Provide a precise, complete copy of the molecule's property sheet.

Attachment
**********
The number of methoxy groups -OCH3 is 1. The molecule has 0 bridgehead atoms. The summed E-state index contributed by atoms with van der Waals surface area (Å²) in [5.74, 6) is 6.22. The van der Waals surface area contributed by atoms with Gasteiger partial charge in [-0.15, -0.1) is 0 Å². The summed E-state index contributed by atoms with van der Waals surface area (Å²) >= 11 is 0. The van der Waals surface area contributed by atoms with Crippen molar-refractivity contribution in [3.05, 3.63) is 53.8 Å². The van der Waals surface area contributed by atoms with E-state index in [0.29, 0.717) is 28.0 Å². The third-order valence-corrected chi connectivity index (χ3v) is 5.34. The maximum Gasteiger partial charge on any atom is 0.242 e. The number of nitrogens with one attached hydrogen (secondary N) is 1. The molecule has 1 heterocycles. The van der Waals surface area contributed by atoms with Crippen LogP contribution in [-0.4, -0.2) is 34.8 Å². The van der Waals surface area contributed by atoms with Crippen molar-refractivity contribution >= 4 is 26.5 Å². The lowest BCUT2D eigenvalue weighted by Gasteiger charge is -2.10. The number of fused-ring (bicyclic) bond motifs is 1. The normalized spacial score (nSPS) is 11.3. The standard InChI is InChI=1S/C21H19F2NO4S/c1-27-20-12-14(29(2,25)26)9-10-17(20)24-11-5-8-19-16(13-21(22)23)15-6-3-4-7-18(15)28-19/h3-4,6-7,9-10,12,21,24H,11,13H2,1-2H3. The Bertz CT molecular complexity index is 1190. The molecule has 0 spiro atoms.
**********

The number of methoxy groups -OCH3 is 1. The molecule has 0 bridgehead atoms. The summed E-state index contributed by atoms with van der Waals surface area (Å²) in [5.74, 6) is 6.22. The van der Waals surface area contributed by atoms with Gasteiger partial charge in [-0.15, -0.1) is 0 Å². The summed E-state index contributed by atoms with van der Waals surface area (Å²) >= 11 is 0. The van der Waals surface area contributed by atoms with Crippen molar-refractivity contribution in [3.05, 3.63) is 53.8 Å². The van der Waals surface area contributed by atoms with E-state index in [0.29, 0.717) is 28.0 Å². The third-order valence-corrected chi connectivity index (χ3v) is 5.34. The maximum Gasteiger partial charge on any atom is 0.242 e. The number of nitrogens with one attached hydrogen (secondary N) is 1. The molecule has 1 heterocycles. The van der Waals surface area contributed by atoms with Crippen LogP contribution in [-0.4, -0.2) is 34.8 Å². The van der Waals surface area contributed by atoms with Crippen molar-refractivity contribution >= 4 is 26.5 Å². The lowest BCUT2D eigenvalue weighted by Gasteiger charge is -2.10. The number of fused-ring (bicyclic) bond motifs is 1. The normalized spacial score (nSPS) is 11.3. The standard InChI is InChI=1S/C21H19F2NO4S/c1-27-20-12-14(29(2,25)26)9-10-17(20)24-11-5-8-19-16(13-21(22)23)15-6-3-4-7-18(15)28-19/h3-4,6-7,9-10,12,21,24H,11,13H2,1-2H3. The Bertz CT molecular complexity index is 1190. The molecule has 0 spiro atoms.